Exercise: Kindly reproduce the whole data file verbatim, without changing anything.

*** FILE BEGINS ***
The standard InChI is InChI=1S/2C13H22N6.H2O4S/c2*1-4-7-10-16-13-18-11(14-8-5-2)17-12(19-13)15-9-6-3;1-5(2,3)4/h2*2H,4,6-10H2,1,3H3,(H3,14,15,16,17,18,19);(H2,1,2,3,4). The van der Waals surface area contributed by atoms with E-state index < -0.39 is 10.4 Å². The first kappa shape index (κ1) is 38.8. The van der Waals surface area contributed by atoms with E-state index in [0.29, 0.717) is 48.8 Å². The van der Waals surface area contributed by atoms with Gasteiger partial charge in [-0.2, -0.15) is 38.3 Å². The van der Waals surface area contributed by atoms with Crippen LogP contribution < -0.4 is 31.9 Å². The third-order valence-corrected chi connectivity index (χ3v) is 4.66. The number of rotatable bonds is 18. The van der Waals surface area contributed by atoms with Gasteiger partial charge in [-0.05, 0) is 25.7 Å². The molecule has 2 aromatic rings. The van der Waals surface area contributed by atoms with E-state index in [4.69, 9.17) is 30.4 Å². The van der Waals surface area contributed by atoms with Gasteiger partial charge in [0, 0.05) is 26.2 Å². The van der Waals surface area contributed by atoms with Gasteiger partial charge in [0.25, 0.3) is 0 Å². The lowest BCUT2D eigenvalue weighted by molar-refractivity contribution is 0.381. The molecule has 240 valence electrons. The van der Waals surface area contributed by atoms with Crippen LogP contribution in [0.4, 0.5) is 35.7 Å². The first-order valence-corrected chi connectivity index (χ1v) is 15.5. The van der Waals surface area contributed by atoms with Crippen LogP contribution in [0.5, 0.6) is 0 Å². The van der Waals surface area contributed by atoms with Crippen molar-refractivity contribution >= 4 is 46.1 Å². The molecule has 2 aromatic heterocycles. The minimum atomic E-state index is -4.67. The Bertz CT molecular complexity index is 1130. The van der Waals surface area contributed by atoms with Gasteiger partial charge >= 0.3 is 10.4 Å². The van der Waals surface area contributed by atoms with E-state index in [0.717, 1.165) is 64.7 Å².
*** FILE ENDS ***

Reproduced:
The standard InChI is InChI=1S/2C13H22N6.H2O4S/c2*1-4-7-10-16-13-18-11(14-8-5-2)17-12(19-13)15-9-6-3;1-5(2,3)4/h2*2H,4,6-10H2,1,3H3,(H3,14,15,16,17,18,19);(H2,1,2,3,4). The van der Waals surface area contributed by atoms with E-state index < -0.39 is 10.4 Å². The first kappa shape index (κ1) is 38.8. The van der Waals surface area contributed by atoms with E-state index in [0.29, 0.717) is 48.8 Å². The van der Waals surface area contributed by atoms with Gasteiger partial charge in [-0.2, -0.15) is 38.3 Å². The van der Waals surface area contributed by atoms with Crippen LogP contribution < -0.4 is 31.9 Å². The third-order valence-corrected chi connectivity index (χ3v) is 4.66. The number of rotatable bonds is 18. The van der Waals surface area contributed by atoms with Gasteiger partial charge in [-0.05, 0) is 25.7 Å². The molecule has 2 aromatic rings. The van der Waals surface area contributed by atoms with E-state index in [4.69, 9.17) is 30.4 Å². The van der Waals surface area contributed by atoms with Gasteiger partial charge in [0, 0.05) is 26.2 Å². The van der Waals surface area contributed by atoms with Gasteiger partial charge in [0.25, 0.3) is 0 Å². The lowest BCUT2D eigenvalue weighted by molar-refractivity contribution is 0.381. The molecule has 240 valence electrons. The van der Waals surface area contributed by atoms with Crippen LogP contribution in [0.4, 0.5) is 35.7 Å². The first-order valence-corrected chi connectivity index (χ1v) is 15.5. The van der Waals surface area contributed by atoms with Crippen LogP contribution in [0.5, 0.6) is 0 Å². The van der Waals surface area contributed by atoms with Crippen molar-refractivity contribution >= 4 is 46.1 Å². The molecule has 2 aromatic heterocycles. The minimum atomic E-state index is -4.67. The Bertz CT molecular complexity index is 1130. The van der Waals surface area contributed by atoms with Gasteiger partial charge >= 0.3 is 10.4 Å². The van der Waals surface area contributed by atoms with E-state index in [0.717, 1.165) is 64.7 Å².